Here we are in the final stretch of The Voice season 9. With 20 episodes down, only a handful of episodes remain; seven, if my math is correct. The most recent live eliminations left some of us viewers, including your truly, stunned as America used the instant Twitter Save to advance shy and awkward Korin Bukowski over the energetic and alluring and entertaining Mark Hood.
Maybe it was the transformation of Korin’s tresses into a platinum-y Gwen Stefani look-alike that blinded some people (she even drops the goggles in the Top 11). It was super cool to see Korin’s shocked response when her name was called. It’s pretty clear she thought she didn’t have a snowball’s chance in hell up against Mark. Take a look at the results of our Twitter Save poll below.
Vote for Your Favorite Top 11 Performance
We like to hear your thoughts about the evening’s entertainment. Please feel free to write in the comments section throughout this live blog, but also remember we have one more fun activity for you before the evening is out. At the end of our recap, we’ll be including a poll. Not everyone is comfortable or interested in airing their opinions on public blogs, but the poll voting is easy and anonymous. I check back frequently for a couple days to see what y’all have to say by way of your vote. So pay close attention and come back later in the night to cast your vote for your favorite act of the night.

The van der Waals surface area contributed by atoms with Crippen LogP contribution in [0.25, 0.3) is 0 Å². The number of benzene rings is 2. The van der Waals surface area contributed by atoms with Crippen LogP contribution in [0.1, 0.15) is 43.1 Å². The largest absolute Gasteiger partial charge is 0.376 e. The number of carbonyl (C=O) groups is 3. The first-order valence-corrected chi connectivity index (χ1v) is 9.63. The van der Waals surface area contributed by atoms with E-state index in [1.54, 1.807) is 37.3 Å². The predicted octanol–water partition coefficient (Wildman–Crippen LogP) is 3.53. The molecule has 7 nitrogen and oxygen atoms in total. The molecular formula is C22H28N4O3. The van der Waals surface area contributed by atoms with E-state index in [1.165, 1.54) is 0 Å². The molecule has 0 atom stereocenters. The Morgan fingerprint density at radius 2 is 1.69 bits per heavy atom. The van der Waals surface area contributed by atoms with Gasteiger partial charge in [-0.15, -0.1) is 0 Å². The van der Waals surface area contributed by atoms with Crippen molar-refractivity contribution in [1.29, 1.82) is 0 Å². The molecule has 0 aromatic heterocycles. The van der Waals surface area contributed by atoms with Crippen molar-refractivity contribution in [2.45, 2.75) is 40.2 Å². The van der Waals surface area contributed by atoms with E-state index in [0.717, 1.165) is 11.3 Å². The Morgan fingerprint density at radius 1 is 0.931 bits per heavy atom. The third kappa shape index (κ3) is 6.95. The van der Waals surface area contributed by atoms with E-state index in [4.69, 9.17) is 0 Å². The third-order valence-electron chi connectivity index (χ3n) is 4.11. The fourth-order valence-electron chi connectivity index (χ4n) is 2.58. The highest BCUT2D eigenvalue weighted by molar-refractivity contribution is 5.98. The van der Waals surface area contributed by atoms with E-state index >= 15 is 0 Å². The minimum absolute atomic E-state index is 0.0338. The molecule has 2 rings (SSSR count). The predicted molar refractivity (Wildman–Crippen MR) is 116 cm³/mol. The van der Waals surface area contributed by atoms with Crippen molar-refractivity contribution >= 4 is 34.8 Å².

The Live Blog Begins Now
Carson Daly tells us about the artists getting to include their family members in some of their practices. Shelby’s dad is the first family member we get to meet. Oh, and later, Pharrell is going to perform for us.
Shelby Brown Performs “You and I”